Perl's @foo[3,7,1,-1] ?

Steven D'Aprano steve at REMOVETHIS.cybersource.com.au
Sun Jun 14 15:01:30 CEST 2009


kj wrote:

> OK, I see: if Python allowed foo[3,7,1,-1], then foo[3] would be
> ambiguous: does it mean the fourth element of foo, or the tuple
> consisting of this element alone?  I suppose that's good enough
> reason to veto this idea...

There's nothing ambiguous about it. obj.__getitem__(x) already accepts two
different sorts of objects for x: ints and slice-objects:

>>> range(8)[3]
3
>>> range(8)[slice(3)]
[0, 1, 2]
>>> range(8)[slice(3, None)]
[3, 4, 5, 6, 7]
>>> range(8)[slice(3, 4)]
[3]


Allowing tuple arguments need not be ambiguous:

range(8)[3] => 3
range(8)[(3,)] => [3]
range(8)[(3,5,6)] => [3, 5, 6]


I've rarely needed to grab arbitrary items from a list in this fashion. I
think a more common case would be extracting fields from a tuple. In any
case, there are a few alternatives:


Grab them all, and ignore some of them (ugly for more than one or two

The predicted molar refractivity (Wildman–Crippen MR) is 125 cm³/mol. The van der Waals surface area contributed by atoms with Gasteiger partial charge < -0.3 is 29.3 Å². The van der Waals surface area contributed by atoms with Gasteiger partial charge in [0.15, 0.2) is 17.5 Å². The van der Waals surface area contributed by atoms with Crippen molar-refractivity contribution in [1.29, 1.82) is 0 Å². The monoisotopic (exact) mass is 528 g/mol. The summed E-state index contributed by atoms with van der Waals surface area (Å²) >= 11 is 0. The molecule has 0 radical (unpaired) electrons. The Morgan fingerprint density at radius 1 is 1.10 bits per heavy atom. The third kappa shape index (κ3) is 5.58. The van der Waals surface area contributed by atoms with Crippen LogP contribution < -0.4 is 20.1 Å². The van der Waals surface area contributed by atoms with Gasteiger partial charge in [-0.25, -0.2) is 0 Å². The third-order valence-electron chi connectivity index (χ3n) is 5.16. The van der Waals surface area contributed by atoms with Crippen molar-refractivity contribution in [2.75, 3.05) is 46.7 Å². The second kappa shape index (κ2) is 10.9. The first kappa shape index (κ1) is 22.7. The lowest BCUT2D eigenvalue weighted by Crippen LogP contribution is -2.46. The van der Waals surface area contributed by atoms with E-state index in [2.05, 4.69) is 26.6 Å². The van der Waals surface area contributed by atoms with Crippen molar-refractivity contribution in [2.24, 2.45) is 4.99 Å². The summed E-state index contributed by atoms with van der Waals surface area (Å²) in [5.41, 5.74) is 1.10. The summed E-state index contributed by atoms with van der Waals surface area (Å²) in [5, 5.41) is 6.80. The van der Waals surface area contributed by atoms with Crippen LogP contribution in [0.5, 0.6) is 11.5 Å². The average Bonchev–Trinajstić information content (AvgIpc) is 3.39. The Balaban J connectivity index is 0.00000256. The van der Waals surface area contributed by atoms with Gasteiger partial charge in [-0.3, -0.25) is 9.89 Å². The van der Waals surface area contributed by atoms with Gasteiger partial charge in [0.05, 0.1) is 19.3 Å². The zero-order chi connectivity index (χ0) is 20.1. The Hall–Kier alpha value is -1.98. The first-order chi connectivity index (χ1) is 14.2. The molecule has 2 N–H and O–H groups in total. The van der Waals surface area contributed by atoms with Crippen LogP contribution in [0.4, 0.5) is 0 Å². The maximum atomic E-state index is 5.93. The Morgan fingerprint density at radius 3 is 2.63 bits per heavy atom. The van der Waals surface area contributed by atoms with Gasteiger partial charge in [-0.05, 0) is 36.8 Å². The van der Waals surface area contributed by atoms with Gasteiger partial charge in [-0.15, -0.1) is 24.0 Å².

ignorable items):

_, x, _, _, y, _, _, _, z, _ = range(10)  # x=1, y=4, z=9


Subclass list to allow tuple slices:

>>> class MyList(list):
...     def __getitem__(self, obj):
...             if type(obj) is tuple:
...                     return [self[i] for i in obj]
...             else:
...                     return list.__getitem__(self, obj)
...
>>> L = MyList(range(10))
>>> L[(1, 4, 8)]
[1, 4, 8]


Write a helper function:

def getitems(L, *indexes):
    if len(indexes) == 1:
        indexes = indexes[0]
    return [L[i] for i in indexes]


But I think this is an obvious enough extension to the __getitem__ protocol
that I for one would vote +1 on it being added to Python sequence objects
(lists, tuples, strings).


-- 
Steven




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